Accounting and procedures for petty cash

3.3. Summarize expenditures for the period

At the end of the month, Vicki filled out the petty cash journal using the three vouchers, which she received from John, Kathy, and Amanda. Note that Vicki obtained vouchers for a total of $75 (i.e., $35.00 + $12.40 + $27.60).

A filled out petty cash journal is presented below:

Illustration 4: Filled out petty cash journal

petty_cash_journal_filled_out.png

As you can see, there was an error in handling cash during the month as the sum of vouchers ($75) and the remaining petty cash on hand ($24) equals $99 while the petty cash fund was established at $100. The difference of $1 is a cash shortage.

3.4. Replenish petty cash fund

The journal entry to post the monthly petty cash activity and related expenses is presented below:

Account Titles

Debit

Credit

Postage Expense 

12.40

 

Delivery Charges

35.00

 

Travel Expenses

27.60

 

Cash Short / Over

1.00

 

      Cash

 

76.00

When the journal entry is posted, Eric, the cash manager, issued a new check to Vicki, the custodian, for $76 (i.e., $75 expenses plus $1 to cover cash shortage). Vicki cashed the check and put the cash in the secure lock box to be used in the following month.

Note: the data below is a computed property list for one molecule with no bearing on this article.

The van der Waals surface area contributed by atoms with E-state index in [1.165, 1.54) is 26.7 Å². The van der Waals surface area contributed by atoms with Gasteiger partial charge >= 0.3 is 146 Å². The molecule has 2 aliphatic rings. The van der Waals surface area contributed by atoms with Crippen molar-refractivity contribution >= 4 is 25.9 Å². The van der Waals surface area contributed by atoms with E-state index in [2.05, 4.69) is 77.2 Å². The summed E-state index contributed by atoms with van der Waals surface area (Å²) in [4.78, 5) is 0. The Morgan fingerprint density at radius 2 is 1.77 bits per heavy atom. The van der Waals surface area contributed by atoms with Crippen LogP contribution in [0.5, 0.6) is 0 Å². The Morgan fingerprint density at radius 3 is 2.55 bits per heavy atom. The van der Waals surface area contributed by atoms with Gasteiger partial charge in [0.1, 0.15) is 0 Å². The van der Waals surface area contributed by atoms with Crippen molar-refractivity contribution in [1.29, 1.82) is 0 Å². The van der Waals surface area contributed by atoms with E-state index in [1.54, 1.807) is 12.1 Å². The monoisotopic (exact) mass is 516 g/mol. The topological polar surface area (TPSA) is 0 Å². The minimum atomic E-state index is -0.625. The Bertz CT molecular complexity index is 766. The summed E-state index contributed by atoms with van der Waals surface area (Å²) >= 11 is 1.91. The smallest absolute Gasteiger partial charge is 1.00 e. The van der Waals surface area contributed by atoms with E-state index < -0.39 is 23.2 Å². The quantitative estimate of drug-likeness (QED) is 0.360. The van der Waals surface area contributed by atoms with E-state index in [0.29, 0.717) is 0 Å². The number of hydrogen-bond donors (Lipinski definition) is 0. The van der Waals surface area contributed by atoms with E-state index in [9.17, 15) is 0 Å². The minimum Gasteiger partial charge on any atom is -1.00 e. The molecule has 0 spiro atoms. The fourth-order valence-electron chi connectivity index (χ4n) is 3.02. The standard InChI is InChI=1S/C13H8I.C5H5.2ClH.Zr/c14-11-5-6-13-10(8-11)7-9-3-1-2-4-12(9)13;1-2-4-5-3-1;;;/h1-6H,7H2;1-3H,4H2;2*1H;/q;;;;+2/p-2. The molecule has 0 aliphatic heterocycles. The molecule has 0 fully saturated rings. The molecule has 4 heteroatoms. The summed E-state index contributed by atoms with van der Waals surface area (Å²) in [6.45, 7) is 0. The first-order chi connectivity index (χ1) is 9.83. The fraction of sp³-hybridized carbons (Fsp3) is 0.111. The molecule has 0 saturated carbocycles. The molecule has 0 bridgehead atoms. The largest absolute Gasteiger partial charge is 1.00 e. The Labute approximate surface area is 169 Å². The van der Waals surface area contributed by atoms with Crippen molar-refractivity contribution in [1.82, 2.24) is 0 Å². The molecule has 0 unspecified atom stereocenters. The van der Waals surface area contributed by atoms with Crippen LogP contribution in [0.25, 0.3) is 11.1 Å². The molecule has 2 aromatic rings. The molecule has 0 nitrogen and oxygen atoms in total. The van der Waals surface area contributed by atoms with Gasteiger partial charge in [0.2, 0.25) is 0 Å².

Those are usual activities and journal entries in accounting for petty cash.

4. Internal controls and best practices for petty cash

Petty cash is still cash and even though the fund amount we are talking about may be small, there is still a risk of fraud or theft. The controls put in place and described below may help

  1. Have a back up person handling the petty cash fund. Count cash and vouchers before transferring petty cash responsibilities to the back-up person.
  2. Before the petty cash fund can be replenished, the person writing the check to the petty cash fund should agree all vouchers and cash on hand to the total petty cash fund.
  3. Keep the petty cash fund in a locked storage (e.g., drawer or secure lock box).
  4. Don't make the petty cash fund too large which may become subject of theft.
  5. In cases deemed necessary, a manager or internal auditor can perform (announced or unannounced) audits of the petty cash fund to ensure the fund and vouchers balances.
  6. Petty cash vouchers should be sequentially numbered to ensure completeness and accountability.
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